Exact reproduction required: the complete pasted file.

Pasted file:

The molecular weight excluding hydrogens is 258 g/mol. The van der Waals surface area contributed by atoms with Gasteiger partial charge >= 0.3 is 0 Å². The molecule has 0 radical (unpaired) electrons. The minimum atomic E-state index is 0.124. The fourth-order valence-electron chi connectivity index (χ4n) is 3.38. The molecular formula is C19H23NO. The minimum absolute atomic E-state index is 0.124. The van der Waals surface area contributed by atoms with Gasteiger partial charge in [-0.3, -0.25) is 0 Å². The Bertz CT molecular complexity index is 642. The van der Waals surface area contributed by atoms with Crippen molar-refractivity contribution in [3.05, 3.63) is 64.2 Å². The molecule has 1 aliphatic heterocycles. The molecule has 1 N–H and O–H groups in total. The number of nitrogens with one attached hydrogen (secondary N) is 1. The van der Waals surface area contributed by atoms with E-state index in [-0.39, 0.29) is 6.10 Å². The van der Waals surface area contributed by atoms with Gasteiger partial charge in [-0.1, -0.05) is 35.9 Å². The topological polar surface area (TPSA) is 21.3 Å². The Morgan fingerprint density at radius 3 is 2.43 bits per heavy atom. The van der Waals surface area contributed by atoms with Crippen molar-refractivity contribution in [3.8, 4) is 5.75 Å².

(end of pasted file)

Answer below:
The molecular weight excluding hydrogens is 258 g/mol. The van der Waals surface area contributed by atoms with Gasteiger partial charge >= 0.3 is 0 Å². The molecule has 0 radical (unpaired) electrons. The minimum atomic E-state index is 0.124. The fourth-order valence-electron chi connectivity index (χ4n) is 3.38. The molecular formula is C19H23NO. The minimum absolute atomic E-state index is 0.124. The van der Waals surface area contributed by atoms with Gasteiger partial charge in [-0.3, -0.25) is 0 Å². The Bertz CT molecular complexity index is 642. The van der Waals surface area contributed by atoms with Crippen molar-refractivity contribution in [3.05, 3.63) is 64.2 Å². The molecule has 1 aliphatic heterocycles. The molecule has 1 N–H and O–H groups in total. The number of nitrogens with one attached hydrogen (secondary N) is 1. The van der Waals surface area contributed by atoms with E-state index in [-0.39, 0.29) is 6.10 Å². The van der Waals surface area contributed by atoms with Gasteiger partial charge in [-0.1, -0.05) is 35.9 Å². The topological polar surface area (TPSA) is 21.3 Å². The Morgan fingerprint density at radius 3 is 2.43 bits per heavy atom. The van der Waals surface area contributed by atoms with Crippen molar-refractivity contribution in [3.8, 4) is 5.75 Å².